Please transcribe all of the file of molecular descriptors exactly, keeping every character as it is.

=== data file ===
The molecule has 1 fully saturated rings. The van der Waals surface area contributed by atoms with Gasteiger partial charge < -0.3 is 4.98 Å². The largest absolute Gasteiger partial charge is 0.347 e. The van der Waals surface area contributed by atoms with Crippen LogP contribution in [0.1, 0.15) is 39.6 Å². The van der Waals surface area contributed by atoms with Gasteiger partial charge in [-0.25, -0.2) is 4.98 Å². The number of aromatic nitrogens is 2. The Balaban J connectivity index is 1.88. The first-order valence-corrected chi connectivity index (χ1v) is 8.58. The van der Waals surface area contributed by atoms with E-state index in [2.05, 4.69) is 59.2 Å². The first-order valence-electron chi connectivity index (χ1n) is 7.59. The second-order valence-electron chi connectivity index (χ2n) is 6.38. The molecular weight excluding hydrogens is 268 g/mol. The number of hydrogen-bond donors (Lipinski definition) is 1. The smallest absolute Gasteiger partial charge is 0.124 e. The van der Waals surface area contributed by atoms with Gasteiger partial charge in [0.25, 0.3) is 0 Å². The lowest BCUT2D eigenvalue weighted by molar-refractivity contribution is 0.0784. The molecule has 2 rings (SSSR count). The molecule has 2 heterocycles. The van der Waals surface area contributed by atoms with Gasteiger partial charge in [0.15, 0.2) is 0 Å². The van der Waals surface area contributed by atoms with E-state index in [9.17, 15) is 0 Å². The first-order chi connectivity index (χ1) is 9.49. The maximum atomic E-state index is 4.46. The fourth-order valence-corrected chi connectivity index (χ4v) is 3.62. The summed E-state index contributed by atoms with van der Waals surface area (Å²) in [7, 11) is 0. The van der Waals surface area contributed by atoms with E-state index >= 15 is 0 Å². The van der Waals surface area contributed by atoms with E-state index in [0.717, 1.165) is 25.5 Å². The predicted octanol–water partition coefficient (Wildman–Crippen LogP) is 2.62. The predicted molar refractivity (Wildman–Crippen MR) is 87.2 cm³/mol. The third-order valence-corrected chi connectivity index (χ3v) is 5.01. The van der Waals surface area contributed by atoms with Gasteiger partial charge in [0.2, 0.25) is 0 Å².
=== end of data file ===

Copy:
The molecule has 1 fully saturated rings. The van der Waals surface area contributed by atoms with Gasteiger partial charge < -0.3 is 4.98 Å². The largest absolute Gasteiger partial charge is 0.347 e. The van der Waals surface area contributed by atoms with Crippen LogP contribution in [0.1, 0.15) is 39.6 Å². The van der Waals surface area contributed by atoms with Gasteiger partial charge in [-0.25, -0.2) is 4.98 Å². The number of aromatic nitrogens is 2. The Balaban J connectivity index is 1.88. The first-order valence-corrected chi connectivity index (χ1v) is 8.58. The van der Waals surface area contributed by atoms with E-state index in [2.05, 4.69) is 59.2 Å². The first-order valence-electron chi connectivity index (χ1n) is 7.59. The second-order valence-electron chi connectivity index (χ2n) is 6.38. The molecular weight excluding hydrogens is 268 g/mol. The number of hydrogen-bond donors (Lipinski definition) is 1. The smallest absolute Gasteiger partial charge is 0.124 e. The van der Waals surface area contributed by atoms with Gasteiger partial charge in [0.25, 0.3) is 0 Å². The lowest BCUT2D eigenvalue weighted by molar-refractivity contribution is 0.0784. The molecule has 2 rings (SSSR count). The molecule has 2 heterocycles. The van der Waals surface area contributed by atoms with Gasteiger partial charge in [0.15, 0.2) is 0 Å². The van der Waals surface area contributed by atoms with E-state index in [9.17, 15) is 0 Å². The first-order chi connectivity index (χ1) is 9.49. The maximum atomic E-state index is 4.46. The fourth-order valence-corrected chi connectivity index (χ4v) is 3.62. The summed E-state index contributed by atoms with van der Waals surface area (Å²) in [7, 11) is 0. The van der Waals surface area contributed by atoms with E-state index >= 15 is 0 Å². The van der Waals surface area contributed by atoms with E-state index in [0.717, 1.165) is 25.5 Å². The predicted octanol–water partition coefficient (Wildman–Crippen LogP) is 2.62. The predicted molar refractivity (Wildman–Crippen MR) is 87.2 cm³/mol. The third-order valence-corrected chi connectivity index (χ3v) is 5.01. The van der Waals surface area contributed by atoms with Gasteiger partial charge in [0.2, 0.25) is 0 Å².